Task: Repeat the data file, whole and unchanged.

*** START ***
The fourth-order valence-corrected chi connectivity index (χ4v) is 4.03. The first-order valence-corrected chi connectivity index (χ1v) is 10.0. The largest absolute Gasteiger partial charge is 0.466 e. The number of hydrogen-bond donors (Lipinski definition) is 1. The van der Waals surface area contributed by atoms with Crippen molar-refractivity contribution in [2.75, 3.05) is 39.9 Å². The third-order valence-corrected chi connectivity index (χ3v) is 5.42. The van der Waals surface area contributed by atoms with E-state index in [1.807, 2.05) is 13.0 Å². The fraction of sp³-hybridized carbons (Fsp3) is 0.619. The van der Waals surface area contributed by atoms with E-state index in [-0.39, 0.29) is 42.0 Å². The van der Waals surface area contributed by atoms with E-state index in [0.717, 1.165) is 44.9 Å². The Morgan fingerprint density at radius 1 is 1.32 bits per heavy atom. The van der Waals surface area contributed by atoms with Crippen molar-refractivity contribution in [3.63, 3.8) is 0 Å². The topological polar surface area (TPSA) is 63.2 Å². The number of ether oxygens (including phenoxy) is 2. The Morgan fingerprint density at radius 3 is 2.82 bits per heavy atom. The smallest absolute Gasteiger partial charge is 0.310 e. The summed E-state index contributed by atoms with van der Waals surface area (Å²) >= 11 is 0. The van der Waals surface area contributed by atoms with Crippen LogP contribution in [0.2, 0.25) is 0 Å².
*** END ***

The fourth-order valence-corrected chi connectivity index (χ4v) is 4.03. The first-order valence-corrected chi connectivity index (χ1v) is 10.0. The largest absolute Gasteiger partial charge is 0.466 e. The number of hydrogen-bond donors (Lipinski definition) is 1. The van der Waals surface area contributed by atoms with Crippen molar-refractivity contribution in [2.75, 3.05) is 39.9 Å². The third-order valence-corrected chi connectivity index (χ3v) is 5.42. The van der Waals surface area contributed by atoms with E-state index in [1.807, 2.05) is 13.0 Å². The fraction of sp³-hybridized carbons (Fsp3) is 0.619. The van der Waals surface area contributed by atoms with E-state index in [-0.39, 0.29) is 42.0 Å². The van der Waals surface area contributed by atoms with E-state index in [0.717, 1.165) is 44.9 Å². The Morgan fingerprint density at radius 1 is 1.32 bits per heavy atom. The van der Waals surface area contributed by atoms with Crippen molar-refractivity contribution in [3.63, 3.8) is 0 Å². The topological polar surface area (TPSA) is 63.2 Å². The number of ether oxygens (including phenoxy) is 2. The Morgan fingerprint density at radius 3 is 2.82 bits per heavy atom. The smallest absolute Gasteiger partial charge is 0.310 e. The summed E-state index contributed by atoms with van der Waals surface area (Å²) >= 11 is 0. The van der Waals surface area contributed by atoms with Crippen LogP contribution in [0.2, 0.25) is 0 Å².